I drove a decomissioned 1976 Pontiac LeMans Patrol car on the range in driver's ed. One thing I remember about it is that the dashboard had a bunch of badges proclaiming features like 'ENFORCER SUSPENSION!', 'CALIBRATED SPEEDOMETER!', '400CI 4-bbl V8', 'HEAVY DUTY TH400 TRANSMISSION', and 'ENFORCER FRONT DISC BRAKES.' It would also do a mean burnout in reverse when I was on the part of the range obscured from the observation tower by a hill. This was in 1985, and some of the students were assigned brand new cars donated by the local Oldsmobile dealer. One thing that stood out was that the used police car was holding up better than the new cars that only had a couple thousand miles on them. GM cars apparently did not improve between the '70s and '80s.

Ahhh yes. This was my first car. Started out dark red and rusty then went to bondo'ed and resprayed seal gray. I'll get another one of these someday...sniff.

Richard, if you like these cars so much, then the GTO version must've been wet-dream material, right?
I HIGHLY recommend that you go and search for the latest issue of Pontiac Enthusiast (November 2010) in which one of the 4,806 1973 GTOs (1 of 926 with manual trans) is shown.
Lemme tell you that the owners love the thing, and not only consider it having one of the easiest dashes to work on (GM actually design the cars to be easy to service! Now that's innovative.), but one of the best handling and comfortable of them all (not counting the Aussie-GTOs)!

Yeah, there may not be as many of these Colonnade bodies around, but that doesn't mean that restoring them would be extremely tough. Many pieces interchange between this one and its Chevy/Buick/Olds kin. Heck, the gauges on the previously mentioned GTO are Firebird items!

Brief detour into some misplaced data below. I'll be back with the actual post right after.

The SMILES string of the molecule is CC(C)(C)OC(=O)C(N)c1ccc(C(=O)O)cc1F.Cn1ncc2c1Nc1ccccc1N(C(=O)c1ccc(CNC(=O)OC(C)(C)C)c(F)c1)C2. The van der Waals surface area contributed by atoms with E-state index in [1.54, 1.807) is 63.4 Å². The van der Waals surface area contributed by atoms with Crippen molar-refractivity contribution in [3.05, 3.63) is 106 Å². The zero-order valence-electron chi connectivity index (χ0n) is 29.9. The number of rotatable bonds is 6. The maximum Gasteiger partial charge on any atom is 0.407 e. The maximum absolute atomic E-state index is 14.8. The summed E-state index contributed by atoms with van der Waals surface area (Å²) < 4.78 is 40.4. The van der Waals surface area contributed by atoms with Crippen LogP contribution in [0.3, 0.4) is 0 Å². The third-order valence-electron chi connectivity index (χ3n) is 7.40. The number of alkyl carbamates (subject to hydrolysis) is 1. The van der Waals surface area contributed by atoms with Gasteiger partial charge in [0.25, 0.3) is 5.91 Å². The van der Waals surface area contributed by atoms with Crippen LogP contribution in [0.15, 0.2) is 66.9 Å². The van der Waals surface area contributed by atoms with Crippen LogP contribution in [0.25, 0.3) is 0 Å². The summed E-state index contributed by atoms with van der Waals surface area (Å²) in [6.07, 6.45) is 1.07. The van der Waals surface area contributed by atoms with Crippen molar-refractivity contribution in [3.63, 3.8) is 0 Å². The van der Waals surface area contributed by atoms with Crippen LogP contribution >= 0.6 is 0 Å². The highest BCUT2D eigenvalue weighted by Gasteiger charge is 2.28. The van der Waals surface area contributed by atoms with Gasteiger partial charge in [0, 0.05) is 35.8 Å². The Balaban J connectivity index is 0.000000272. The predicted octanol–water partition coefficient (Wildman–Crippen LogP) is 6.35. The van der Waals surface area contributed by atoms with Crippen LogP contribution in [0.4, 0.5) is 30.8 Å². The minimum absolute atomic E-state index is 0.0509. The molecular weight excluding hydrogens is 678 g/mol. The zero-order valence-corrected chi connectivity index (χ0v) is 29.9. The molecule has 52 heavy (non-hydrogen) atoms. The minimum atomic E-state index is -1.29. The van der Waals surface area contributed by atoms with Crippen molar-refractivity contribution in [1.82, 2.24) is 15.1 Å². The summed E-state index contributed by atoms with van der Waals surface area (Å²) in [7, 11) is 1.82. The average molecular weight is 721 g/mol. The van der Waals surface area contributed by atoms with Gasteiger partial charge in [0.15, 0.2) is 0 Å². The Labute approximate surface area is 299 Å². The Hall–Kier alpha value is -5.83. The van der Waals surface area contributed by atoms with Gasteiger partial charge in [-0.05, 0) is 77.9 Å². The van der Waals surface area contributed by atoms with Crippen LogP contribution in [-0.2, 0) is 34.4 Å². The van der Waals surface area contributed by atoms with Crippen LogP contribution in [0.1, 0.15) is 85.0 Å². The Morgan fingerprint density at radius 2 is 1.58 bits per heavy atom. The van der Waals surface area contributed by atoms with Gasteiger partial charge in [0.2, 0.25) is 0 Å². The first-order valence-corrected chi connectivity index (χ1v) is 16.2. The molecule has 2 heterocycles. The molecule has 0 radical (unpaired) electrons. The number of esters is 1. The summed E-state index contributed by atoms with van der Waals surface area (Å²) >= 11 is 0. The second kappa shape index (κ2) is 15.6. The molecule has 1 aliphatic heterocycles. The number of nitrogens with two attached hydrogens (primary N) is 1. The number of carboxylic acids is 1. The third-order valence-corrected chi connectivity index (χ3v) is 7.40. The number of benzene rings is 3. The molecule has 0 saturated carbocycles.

I hereby nominate the 1973 Pontiac LeMans GTO as a candidate for a Car Lust post.

CJinSD, I highly recommend that you share with us your story with the 1976 Pontiac LeMans ex-patrol car. Hope you took pictures. ^^


Sadly, that is about the whole story of the police car. When I went out on the road, it was in one of the new Oldsmobiles. I have a couple of range stories, but the LeMans was just a faithful serving car that was huge enough to require accuracy in the figure 8 and 3 point turn parts of the range and had power to spin the tires in reverse. We did a passing exercise on the long back straight of the range where the leading car was instructed to drive at 30 or 35 mph and the passing car was allowed to make the pass as quickly as possible provided they did all the proper signaling and following distance aspects properly. I think the Oldsmobile drivers were talking about hitting 55 mph while I was getting on the binders at closer to 80 mph as I approached the 90 degree left at the end of the passing area.

It was dark blue, but it looked like this one which was driven by Buford T. Justice:

If we ever have an article about the Olds Cutlass Ciera, I'll tell the rest of my drivers' ed experiences. Hopefully without offending too many A-car fans.

My first car I drove was my parents hand-me-down 1976 Malibu (akin to the Lemans, but 4 doors instead of two). While the ride was comfortable and the engine made the right noises, the 'Bu had all the characteristic GM foibles of the dreaded 1970's. The 2 bbl 350 was woefully underpowered, the car took to rust like a baby to a blanket, and it had a nasty habit of dislodging hubcaps for no apparent reason(there was actually a service bulletin on that). Also, when my dad took delivery of the car,he had to retrun the car after the first 2 blocks away from the dealership. The car had come from the factory missing a right front shock absorber....Oh GM quality control in the 1970's. Mind you, with being over 30 years, a new crate 350 and a properly sorted suspension can assuage all the earlier GM problems.